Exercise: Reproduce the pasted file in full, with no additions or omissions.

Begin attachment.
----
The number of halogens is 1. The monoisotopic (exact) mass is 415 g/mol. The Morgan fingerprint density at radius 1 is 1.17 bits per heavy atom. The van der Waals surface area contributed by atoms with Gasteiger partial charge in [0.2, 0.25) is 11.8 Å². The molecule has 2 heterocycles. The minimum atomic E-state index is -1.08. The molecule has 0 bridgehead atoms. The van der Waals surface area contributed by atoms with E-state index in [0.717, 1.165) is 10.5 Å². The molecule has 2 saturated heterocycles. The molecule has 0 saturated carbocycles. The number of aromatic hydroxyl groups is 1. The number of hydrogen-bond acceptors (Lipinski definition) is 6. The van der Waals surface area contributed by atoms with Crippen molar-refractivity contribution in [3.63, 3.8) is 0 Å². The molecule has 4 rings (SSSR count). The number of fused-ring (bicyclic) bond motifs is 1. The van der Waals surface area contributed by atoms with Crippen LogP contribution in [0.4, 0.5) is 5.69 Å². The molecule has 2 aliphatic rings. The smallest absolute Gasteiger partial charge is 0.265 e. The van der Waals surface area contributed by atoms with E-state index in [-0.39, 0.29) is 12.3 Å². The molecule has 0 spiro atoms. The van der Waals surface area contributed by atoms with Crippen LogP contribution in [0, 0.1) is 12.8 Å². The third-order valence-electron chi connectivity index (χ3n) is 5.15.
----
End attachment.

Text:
The number of halogens is 1. The monoisotopic (exact) mass is 415 g/mol. The Morgan fingerprint density at radius 1 is 1.17 bits per heavy atom. The van der Waals surface area contributed by atoms with Gasteiger partial charge in [0.2, 0.25) is 11.8 Å². The molecule has 2 heterocycles. The minimum atomic E-state index is -1.08. The molecule has 0 bridgehead atoms. The van der Waals surface area contributed by atoms with E-state index in [0.717, 1.165) is 10.5 Å². The molecule has 2 saturated heterocycles. The molecule has 0 saturated carbocycles. The number of aromatic hydroxyl groups is 1. The number of hydrogen-bond acceptors (Lipinski definition) is 6. The van der Waals surface area contributed by atoms with Crippen molar-refractivity contribution in [3.63, 3.8) is 0 Å². The molecule has 4 rings (SSSR count). The number of fused-ring (bicyclic) bond motifs is 1. The van der Waals surface area contributed by atoms with Crippen LogP contribution in [0.4, 0.5) is 5.69 Å². The molecule has 2 aliphatic rings. The smallest absolute Gasteiger partial charge is 0.265 e. The van der Waals surface area contributed by atoms with E-state index in [-0.39, 0.29) is 12.3 Å². The molecule has 0 spiro atoms. The van der Waals surface area contributed by atoms with Crippen LogP contribution in [0, 0.1) is 12.8 Å². The third-order valence-electron chi connectivity index (χ3n) is 5.15.